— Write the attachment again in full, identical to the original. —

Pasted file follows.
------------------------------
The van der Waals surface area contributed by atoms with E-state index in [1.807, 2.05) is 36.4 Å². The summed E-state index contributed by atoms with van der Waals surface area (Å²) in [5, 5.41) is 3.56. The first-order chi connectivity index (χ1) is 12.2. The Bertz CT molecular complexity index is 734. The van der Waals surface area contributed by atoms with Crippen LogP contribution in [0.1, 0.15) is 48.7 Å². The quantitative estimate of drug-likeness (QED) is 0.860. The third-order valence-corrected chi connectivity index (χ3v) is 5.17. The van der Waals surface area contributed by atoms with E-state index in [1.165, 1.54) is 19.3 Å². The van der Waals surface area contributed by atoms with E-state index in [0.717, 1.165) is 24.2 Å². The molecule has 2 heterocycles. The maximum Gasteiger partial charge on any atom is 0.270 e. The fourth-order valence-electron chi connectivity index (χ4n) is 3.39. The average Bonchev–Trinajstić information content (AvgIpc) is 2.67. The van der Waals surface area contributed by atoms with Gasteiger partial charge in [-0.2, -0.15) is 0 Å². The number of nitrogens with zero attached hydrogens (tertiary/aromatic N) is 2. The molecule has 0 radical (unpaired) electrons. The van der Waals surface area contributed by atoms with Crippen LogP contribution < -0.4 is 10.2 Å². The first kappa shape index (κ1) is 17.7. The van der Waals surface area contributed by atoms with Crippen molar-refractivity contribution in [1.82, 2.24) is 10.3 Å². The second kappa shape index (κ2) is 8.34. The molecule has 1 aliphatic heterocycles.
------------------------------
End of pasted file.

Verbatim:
The van der Waals surface area contributed by atoms with E-state index in [1.807, 2.05) is 36.4 Å². The summed E-state index contributed by atoms with van der Waals surface area (Å²) in [5, 5.41) is 3.56. The first-order chi connectivity index (χ1) is 12.2. The Bertz CT molecular complexity index is 734. The van der Waals surface area contributed by atoms with Crippen LogP contribution in [0.1, 0.15) is 48.7 Å². The quantitative estimate of drug-likeness (QED) is 0.860. The third-order valence-corrected chi connectivity index (χ3v) is 5.17. The van der Waals surface area contributed by atoms with E-state index in [1.165, 1.54) is 19.3 Å². The van der Waals surface area contributed by atoms with E-state index in [0.717, 1.165) is 24.2 Å². The molecule has 2 heterocycles. The maximum Gasteiger partial charge on any atom is 0.270 e. The fourth-order valence-electron chi connectivity index (χ4n) is 3.39. The average Bonchev–Trinajstić information content (AvgIpc) is 2.67. The van der Waals surface area contributed by atoms with Gasteiger partial charge in [-0.2, -0.15) is 0 Å². The number of nitrogens with zero attached hydrogens (tertiary/aromatic N) is 2. The molecule has 0 radical (unpaired) electrons. The van der Waals surface area contributed by atoms with Crippen LogP contribution < -0.4 is 10.2 Å². The first kappa shape index (κ1) is 17.7. The van der Waals surface area contributed by atoms with Crippen molar-refractivity contribution in [1.82, 2.24) is 10.3 Å². The second kappa shape index (κ2) is 8.34. The molecule has 1 aliphatic heterocycles.